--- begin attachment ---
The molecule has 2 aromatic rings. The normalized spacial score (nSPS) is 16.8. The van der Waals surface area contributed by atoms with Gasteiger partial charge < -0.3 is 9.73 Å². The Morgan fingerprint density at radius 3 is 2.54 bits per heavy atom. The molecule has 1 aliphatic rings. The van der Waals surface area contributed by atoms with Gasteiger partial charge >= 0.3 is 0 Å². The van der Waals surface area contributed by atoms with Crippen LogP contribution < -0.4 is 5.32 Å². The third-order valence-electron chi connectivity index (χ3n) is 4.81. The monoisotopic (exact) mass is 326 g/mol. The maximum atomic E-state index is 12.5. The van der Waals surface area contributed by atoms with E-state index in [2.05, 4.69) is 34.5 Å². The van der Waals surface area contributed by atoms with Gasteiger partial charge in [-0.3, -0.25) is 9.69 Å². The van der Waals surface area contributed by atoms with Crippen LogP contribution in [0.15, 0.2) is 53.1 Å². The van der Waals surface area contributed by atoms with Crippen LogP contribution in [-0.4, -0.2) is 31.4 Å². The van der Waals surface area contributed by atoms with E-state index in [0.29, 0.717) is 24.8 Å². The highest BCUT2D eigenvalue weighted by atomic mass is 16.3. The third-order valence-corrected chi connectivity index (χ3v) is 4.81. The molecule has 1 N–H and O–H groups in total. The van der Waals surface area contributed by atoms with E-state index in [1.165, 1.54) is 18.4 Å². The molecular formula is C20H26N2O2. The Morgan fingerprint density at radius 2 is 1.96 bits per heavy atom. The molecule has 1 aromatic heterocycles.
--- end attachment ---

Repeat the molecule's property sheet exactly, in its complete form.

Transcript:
The molecule has 2 aromatic rings. The normalized spacial score (nSPS) is 16.8. The van der Waals surface area contributed by atoms with Gasteiger partial charge < -0.3 is 9.73 Å². The Morgan fingerprint density at radius 3 is 2.54 bits per heavy atom. The molecule has 1 aliphatic rings. The van der Waals surface area contributed by atoms with Gasteiger partial charge >= 0.3 is 0 Å². The van der Waals surface area contributed by atoms with Crippen LogP contribution < -0.4 is 5.32 Å². The third-order valence-electron chi connectivity index (χ3n) is 4.81. The monoisotopic (exact) mass is 326 g/mol. The maximum atomic E-state index is 12.5. The van der Waals surface area contributed by atoms with E-state index in [2.05, 4.69) is 34.5 Å². The van der Waals surface area contributed by atoms with Gasteiger partial charge in [-0.3, -0.25) is 9.69 Å². The van der Waals surface area contributed by atoms with Crippen LogP contribution in [0.15, 0.2) is 53.1 Å². The van der Waals surface area contributed by atoms with Crippen LogP contribution in [-0.4, -0.2) is 31.4 Å². The van der Waals surface area contributed by atoms with E-state index in [0.29, 0.717) is 24.8 Å². The highest BCUT2D eigenvalue weighted by atomic mass is 16.3. The third-order valence-corrected chi connectivity index (χ3v) is 4.81. The molecule has 1 N–H and O–H groups in total. The van der Waals surface area contributed by atoms with E-state index in [1.165, 1.54) is 18.4 Å². The molecular formula is C20H26N2O2. The Morgan fingerprint density at radius 2 is 1.96 bits per heavy atom. The molecule has 1 aromatic heterocycles.